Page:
Jazoon09: Alois Reitbauer on Scalability
Harold Carr attended Alois Reitbauer's session "Why applications do not scale" at Jazoon09, and posted detailed notes in his blog. If you haven't done much work with scaling systems, some of the points Alois made might surprise you. For example:
Scalability does not improve performance
- Increases complexity and degrades performance
- Slower in single user mode
- performance is still an issue
How can this be? Well, to understand this, you have to think about the difference between performance and throughput. Performance is actually a measure of throughput per unit something. Say you have a computer and you have a process that receives some kind of input and produces some kind of output. You could define your performance as being the amount of output data that is produced by that single machine in an hour. So:
Performance = OutputDataBytes per Hour
Now, let's say your application is a success, and more customers want to send you input data and receive your output data products. You're sufficiently successful that your one machine cannot process all the input data requests. What do you need to do? You need to scale your application.
"Easy!" you say. "I'll buy another computer!" Fine, so now you have two computers. But there are some problems:
- how are you going to determine which computer receives which input requests?
- what if you receive only a single giant request? How do you split that single request between your two computers? And if you're able to do this, how do you repackage the output into a single entity to send it back to the requestor?
Well, the answer is: you have to add new software to your application, overhead software that makes these assessments and performs these kind of tasks. Suddenly, your application has grown in size and complexity. So, is a bigger, more complex application, that performs more processing on the same amount of incoming data, going to have better performance or worse performance than a simpler application? Clearly, performance is worse in the bigger, more complex app, right?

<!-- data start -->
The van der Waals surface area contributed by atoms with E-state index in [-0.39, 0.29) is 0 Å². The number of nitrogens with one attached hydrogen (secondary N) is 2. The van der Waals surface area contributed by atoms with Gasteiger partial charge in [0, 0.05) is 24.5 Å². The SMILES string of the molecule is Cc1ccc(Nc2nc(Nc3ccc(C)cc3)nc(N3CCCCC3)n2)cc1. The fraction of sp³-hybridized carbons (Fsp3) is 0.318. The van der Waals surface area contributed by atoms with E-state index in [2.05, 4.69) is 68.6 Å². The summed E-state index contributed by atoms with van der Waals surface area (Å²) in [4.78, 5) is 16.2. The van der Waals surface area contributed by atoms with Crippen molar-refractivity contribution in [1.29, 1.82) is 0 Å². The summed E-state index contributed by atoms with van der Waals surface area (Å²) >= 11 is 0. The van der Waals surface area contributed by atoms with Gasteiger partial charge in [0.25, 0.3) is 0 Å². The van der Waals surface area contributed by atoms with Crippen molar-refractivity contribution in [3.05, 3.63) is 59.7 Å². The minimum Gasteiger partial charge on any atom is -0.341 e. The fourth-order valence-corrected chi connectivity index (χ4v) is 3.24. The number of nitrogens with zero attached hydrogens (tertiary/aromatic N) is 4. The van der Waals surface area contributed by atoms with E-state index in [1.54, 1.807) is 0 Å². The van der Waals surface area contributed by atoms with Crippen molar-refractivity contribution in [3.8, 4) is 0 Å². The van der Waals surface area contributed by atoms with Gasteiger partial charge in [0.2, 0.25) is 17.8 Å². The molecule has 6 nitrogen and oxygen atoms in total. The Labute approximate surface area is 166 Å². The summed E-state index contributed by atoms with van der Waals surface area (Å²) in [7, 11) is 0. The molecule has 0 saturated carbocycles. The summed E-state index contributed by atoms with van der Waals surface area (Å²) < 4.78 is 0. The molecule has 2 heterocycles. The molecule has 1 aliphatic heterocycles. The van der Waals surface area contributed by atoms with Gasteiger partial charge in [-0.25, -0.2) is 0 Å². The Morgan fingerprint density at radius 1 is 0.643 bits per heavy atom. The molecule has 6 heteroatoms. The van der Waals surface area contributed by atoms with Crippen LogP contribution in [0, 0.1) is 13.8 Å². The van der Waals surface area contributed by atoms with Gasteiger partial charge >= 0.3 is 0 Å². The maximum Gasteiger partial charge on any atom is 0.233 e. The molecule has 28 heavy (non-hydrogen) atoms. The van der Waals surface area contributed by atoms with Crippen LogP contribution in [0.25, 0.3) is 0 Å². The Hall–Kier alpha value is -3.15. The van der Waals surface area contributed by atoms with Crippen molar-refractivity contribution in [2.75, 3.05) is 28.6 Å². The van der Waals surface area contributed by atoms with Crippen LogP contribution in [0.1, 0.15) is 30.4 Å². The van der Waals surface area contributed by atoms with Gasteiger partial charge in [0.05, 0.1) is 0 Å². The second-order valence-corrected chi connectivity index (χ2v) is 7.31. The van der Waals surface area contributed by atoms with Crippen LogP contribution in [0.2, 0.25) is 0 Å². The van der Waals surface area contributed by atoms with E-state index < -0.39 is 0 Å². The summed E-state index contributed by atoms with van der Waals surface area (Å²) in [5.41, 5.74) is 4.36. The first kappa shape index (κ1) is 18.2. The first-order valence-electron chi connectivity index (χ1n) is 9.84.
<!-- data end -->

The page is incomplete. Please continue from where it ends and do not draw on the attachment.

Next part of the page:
And here's where our original definition of performance was incorrect. Performance is really the amount of throughput that a single node produces per unit time:
Performance = OutputDataBytes per Node per Hour
As soon as you introduce a second node and add overhead software to manage and coordinate the processing performed by each node, your performance drops, because you are doing more work per unit of output data.
So, if performance decreases, then why scale? Because even if your performance is reduced by 10%, your throughput can be increased. Your throughput, in our example, can be defined as the total amount of output data your entire system produces:
Throughtput = Total OutputDataBytes
So, here's the theoretical relationship between performance and throughput for an unscaled application running on one computer and a scaled application running on multiple computers:
|Nodes||App Type||Performance Factor||Throughput|
Ah, but if only the real world was as simple as this! Because, in fact, as you add successively more machines, your overhead processing that scales your application inevitably begins to bump up against bottlenecks of various kinds. The greater the number of nodes, the lower your performance factor. Take a look at the "Limiting factors" section in Harold's notes.
A more realistic table might look like this:
|Nodes||App Type||Performance Factor||Throughput|
In the bottom row, you've multiplied your number of machines by a factor of 10, but your throughput has increased only by a factor of 7. The "law of diminishing returns" has kicked in.
It looks like "Why applications do not scale" was a very interesting and enlightening session. You can learn a lot (or be re-reminded of a lot) just by reading Harold's notes. I'm glad he chose to document his Jazoon sessions so thoroughly!
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Harold Carr attended Alois Reitbauer's session "Why applications do not scale" at Jazoon09...